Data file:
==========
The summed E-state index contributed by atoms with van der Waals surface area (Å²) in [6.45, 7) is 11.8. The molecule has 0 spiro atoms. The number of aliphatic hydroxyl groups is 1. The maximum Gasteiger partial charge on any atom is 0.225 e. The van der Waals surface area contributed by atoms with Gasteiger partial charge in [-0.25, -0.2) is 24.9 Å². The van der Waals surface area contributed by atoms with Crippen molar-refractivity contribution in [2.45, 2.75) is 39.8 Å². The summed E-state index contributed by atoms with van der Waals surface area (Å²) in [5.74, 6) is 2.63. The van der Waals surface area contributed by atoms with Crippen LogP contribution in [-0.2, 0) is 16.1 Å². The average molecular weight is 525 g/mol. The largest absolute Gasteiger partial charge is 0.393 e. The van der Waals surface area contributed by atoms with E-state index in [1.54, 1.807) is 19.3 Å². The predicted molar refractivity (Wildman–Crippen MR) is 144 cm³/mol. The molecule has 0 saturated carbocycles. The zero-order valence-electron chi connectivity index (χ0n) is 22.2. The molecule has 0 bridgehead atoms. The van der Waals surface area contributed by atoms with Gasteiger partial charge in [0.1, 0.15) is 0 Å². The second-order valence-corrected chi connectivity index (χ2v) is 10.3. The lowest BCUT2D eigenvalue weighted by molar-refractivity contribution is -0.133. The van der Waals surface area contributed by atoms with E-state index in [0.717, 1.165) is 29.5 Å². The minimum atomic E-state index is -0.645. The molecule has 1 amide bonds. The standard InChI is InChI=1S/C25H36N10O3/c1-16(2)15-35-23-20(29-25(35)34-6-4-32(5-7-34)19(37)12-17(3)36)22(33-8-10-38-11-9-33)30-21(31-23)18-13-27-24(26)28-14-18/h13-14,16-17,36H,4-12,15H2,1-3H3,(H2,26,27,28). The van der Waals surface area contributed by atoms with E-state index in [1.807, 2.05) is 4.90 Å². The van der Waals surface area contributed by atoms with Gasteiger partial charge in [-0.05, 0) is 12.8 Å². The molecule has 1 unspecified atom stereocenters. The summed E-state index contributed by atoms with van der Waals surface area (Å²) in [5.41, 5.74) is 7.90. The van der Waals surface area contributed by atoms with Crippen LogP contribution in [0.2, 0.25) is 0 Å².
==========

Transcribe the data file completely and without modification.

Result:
The summed E-state index contributed by atoms with van der Waals surface area (Å²) in [6.45, 7) is 11.8. The molecule has 0 spiro atoms. The number of aliphatic hydroxyl groups is 1. The maximum Gasteiger partial charge on any atom is 0.225 e. The van der Waals surface area contributed by atoms with Gasteiger partial charge in [-0.25, -0.2) is 24.9 Å². The van der Waals surface area contributed by atoms with Crippen molar-refractivity contribution in [2.45, 2.75) is 39.8 Å². The summed E-state index contributed by atoms with van der Waals surface area (Å²) in [5.74, 6) is 2.63. The van der Waals surface area contributed by atoms with Crippen LogP contribution in [-0.2, 0) is 16.1 Å². The average molecular weight is 525 g/mol. The largest absolute Gasteiger partial charge is 0.393 e. The van der Waals surface area contributed by atoms with E-state index in [1.54, 1.807) is 19.3 Å². The predicted molar refractivity (Wildman–Crippen MR) is 144 cm³/mol. The molecule has 0 saturated carbocycles. The zero-order valence-electron chi connectivity index (χ0n) is 22.2. The molecule has 0 bridgehead atoms. The van der Waals surface area contributed by atoms with Gasteiger partial charge in [0.1, 0.15) is 0 Å². The second-order valence-corrected chi connectivity index (χ2v) is 10.3. The lowest BCUT2D eigenvalue weighted by molar-refractivity contribution is -0.133. The van der Waals surface area contributed by atoms with E-state index in [0.717, 1.165) is 29.5 Å². The minimum atomic E-state index is -0.645. The molecule has 1 amide bonds. The standard InChI is InChI=1S/C25H36N10O3/c1-16(2)15-35-23-20(29-25(35)34-6-4-32(5-7-34)19(37)12-17(3)36)22(33-8-10-38-11-9-33)30-21(31-23)18-13-27-24(26)28-14-18/h13-14,16-17,36H,4-12,15H2,1-3H3,(H2,26,27,28). The van der Waals surface area contributed by atoms with E-state index in [1.807, 2.05) is 4.90 Å². The van der Waals surface area contributed by atoms with Gasteiger partial charge in [-0.05, 0) is 12.8 Å². The molecule has 1 unspecified atom stereocenters. The summed E-state index contributed by atoms with van der Waals surface area (Å²) in [5.41, 5.74) is 7.90. The van der Waals surface area contributed by atoms with Crippen LogP contribution in [0.2, 0.25) is 0 Å².